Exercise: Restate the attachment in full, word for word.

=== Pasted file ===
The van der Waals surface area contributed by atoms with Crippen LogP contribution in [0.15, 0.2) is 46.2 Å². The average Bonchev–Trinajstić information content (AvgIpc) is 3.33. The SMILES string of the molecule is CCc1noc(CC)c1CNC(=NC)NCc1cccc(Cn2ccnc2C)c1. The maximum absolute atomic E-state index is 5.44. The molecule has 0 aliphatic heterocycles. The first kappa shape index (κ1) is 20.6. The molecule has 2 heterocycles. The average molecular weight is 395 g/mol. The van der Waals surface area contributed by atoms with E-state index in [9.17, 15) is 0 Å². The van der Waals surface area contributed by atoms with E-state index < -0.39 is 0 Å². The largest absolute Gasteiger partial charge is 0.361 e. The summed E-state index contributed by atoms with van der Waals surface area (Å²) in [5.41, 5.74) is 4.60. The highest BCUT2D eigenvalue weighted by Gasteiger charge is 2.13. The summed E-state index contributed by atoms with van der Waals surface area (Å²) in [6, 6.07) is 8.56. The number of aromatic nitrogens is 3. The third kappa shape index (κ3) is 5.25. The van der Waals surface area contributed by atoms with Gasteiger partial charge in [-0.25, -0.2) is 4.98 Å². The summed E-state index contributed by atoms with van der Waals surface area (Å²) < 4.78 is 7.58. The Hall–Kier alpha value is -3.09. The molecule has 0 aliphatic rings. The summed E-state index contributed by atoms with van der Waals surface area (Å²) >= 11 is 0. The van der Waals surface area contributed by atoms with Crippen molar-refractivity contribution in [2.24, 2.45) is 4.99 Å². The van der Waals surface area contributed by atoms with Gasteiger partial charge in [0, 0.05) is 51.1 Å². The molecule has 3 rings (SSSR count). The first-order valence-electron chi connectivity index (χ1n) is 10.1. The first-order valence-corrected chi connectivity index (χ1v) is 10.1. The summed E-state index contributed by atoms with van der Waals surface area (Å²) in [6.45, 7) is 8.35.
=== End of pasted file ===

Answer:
The van der Waals surface area contributed by atoms with Crippen LogP contribution in [0.15, 0.2) is 46.2 Å². The average Bonchev–Trinajstić information content (AvgIpc) is 3.33. The SMILES string of the molecule is CCc1noc(CC)c1CNC(=NC)NCc1cccc(Cn2ccnc2C)c1. The maximum absolute atomic E-state index is 5.44. The molecule has 0 aliphatic heterocycles. The first kappa shape index (κ1) is 20.6. The molecule has 2 heterocycles. The average molecular weight is 395 g/mol. The van der Waals surface area contributed by atoms with E-state index in [9.17, 15) is 0 Å². The van der Waals surface area contributed by atoms with E-state index < -0.39 is 0 Å². The largest absolute Gasteiger partial charge is 0.361 e. The summed E-state index contributed by atoms with van der Waals surface area (Å²) in [5.41, 5.74) is 4.60. The highest BCUT2D eigenvalue weighted by Gasteiger charge is 2.13. The summed E-state index contributed by atoms with van der Waals surface area (Å²) in [6, 6.07) is 8.56. The number of aromatic nitrogens is 3. The third kappa shape index (κ3) is 5.25. The van der Waals surface area contributed by atoms with Gasteiger partial charge in [-0.25, -0.2) is 4.98 Å². The summed E-state index contributed by atoms with van der Waals surface area (Å²) < 4.78 is 7.58. The Hall–Kier alpha value is -3.09. The molecule has 0 aliphatic rings. The summed E-state index contributed by atoms with van der Waals surface area (Å²) >= 11 is 0. The van der Waals surface area contributed by atoms with Crippen molar-refractivity contribution in [2.24, 2.45) is 4.99 Å². The van der Waals surface area contributed by atoms with Gasteiger partial charge in [0, 0.05) is 51.1 Å². The molecule has 3 rings (SSSR count). The first-order valence-electron chi connectivity index (χ1n) is 10.1. The first-order valence-corrected chi connectivity index (χ1v) is 10.1. The summed E-state index contributed by atoms with van der Waals surface area (Å²) in [6.45, 7) is 8.35.